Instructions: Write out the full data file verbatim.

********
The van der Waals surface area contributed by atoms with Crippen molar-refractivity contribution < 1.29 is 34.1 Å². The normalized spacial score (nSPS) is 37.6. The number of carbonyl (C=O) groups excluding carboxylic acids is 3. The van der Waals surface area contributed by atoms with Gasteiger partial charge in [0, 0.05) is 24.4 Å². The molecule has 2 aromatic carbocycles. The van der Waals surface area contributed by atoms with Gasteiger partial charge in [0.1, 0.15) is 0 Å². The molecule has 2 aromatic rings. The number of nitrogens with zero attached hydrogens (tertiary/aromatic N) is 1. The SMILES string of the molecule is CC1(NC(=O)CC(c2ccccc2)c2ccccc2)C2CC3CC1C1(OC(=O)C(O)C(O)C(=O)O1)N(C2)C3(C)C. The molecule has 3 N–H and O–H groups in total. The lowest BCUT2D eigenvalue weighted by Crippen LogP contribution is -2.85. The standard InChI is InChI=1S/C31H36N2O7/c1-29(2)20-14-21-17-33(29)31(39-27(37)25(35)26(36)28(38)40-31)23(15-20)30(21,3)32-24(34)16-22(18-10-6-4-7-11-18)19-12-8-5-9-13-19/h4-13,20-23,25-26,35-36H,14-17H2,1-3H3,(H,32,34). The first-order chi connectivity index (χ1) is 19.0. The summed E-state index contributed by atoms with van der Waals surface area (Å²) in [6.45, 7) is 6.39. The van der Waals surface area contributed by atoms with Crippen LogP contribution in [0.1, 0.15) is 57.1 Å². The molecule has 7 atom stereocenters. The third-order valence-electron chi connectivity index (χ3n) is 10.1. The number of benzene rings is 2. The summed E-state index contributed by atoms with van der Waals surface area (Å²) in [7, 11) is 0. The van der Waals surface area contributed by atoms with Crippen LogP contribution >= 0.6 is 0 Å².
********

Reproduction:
The van der Waals surface area contributed by atoms with Crippen molar-refractivity contribution < 1.29 is 34.1 Å². The normalized spacial score (nSPS) is 37.6. The number of carbonyl (C=O) groups excluding carboxylic acids is 3. The van der Waals surface area contributed by atoms with Gasteiger partial charge in [0, 0.05) is 24.4 Å². The molecule has 2 aromatic carbocycles. The van der Waals surface area contributed by atoms with Gasteiger partial charge in [0.1, 0.15) is 0 Å². The molecule has 2 aromatic rings. The number of nitrogens with zero attached hydrogens (tertiary/aromatic N) is 1. The SMILES string of the molecule is CC1(NC(=O)CC(c2ccccc2)c2ccccc2)C2CC3CC1C1(OC(=O)C(O)C(O)C(=O)O1)N(C2)C3(C)C. The molecule has 3 N–H and O–H groups in total. The lowest BCUT2D eigenvalue weighted by Crippen LogP contribution is -2.85. The standard InChI is InChI=1S/C31H36N2O7/c1-29(2)20-14-21-17-33(29)31(39-27(37)25(35)26(36)28(38)40-31)23(15-20)30(21,3)32-24(34)16-22(18-10-6-4-7-11-18)19-12-8-5-9-13-19/h4-13,20-23,25-26,35-36H,14-17H2,1-3H3,(H,32,34). The first-order chi connectivity index (χ1) is 19.0. The summed E-state index contributed by atoms with van der Waals surface area (Å²) in [6.45, 7) is 6.39. The van der Waals surface area contributed by atoms with Crippen LogP contribution in [0.1, 0.15) is 57.1 Å². The molecule has 7 atom stereocenters. The third-order valence-electron chi connectivity index (χ3n) is 10.1. The number of benzene rings is 2. The summed E-state index contributed by atoms with van der Waals surface area (Å²) in [7, 11) is 0. The van der Waals surface area contributed by atoms with Crippen LogP contribution >= 0.6 is 0 Å².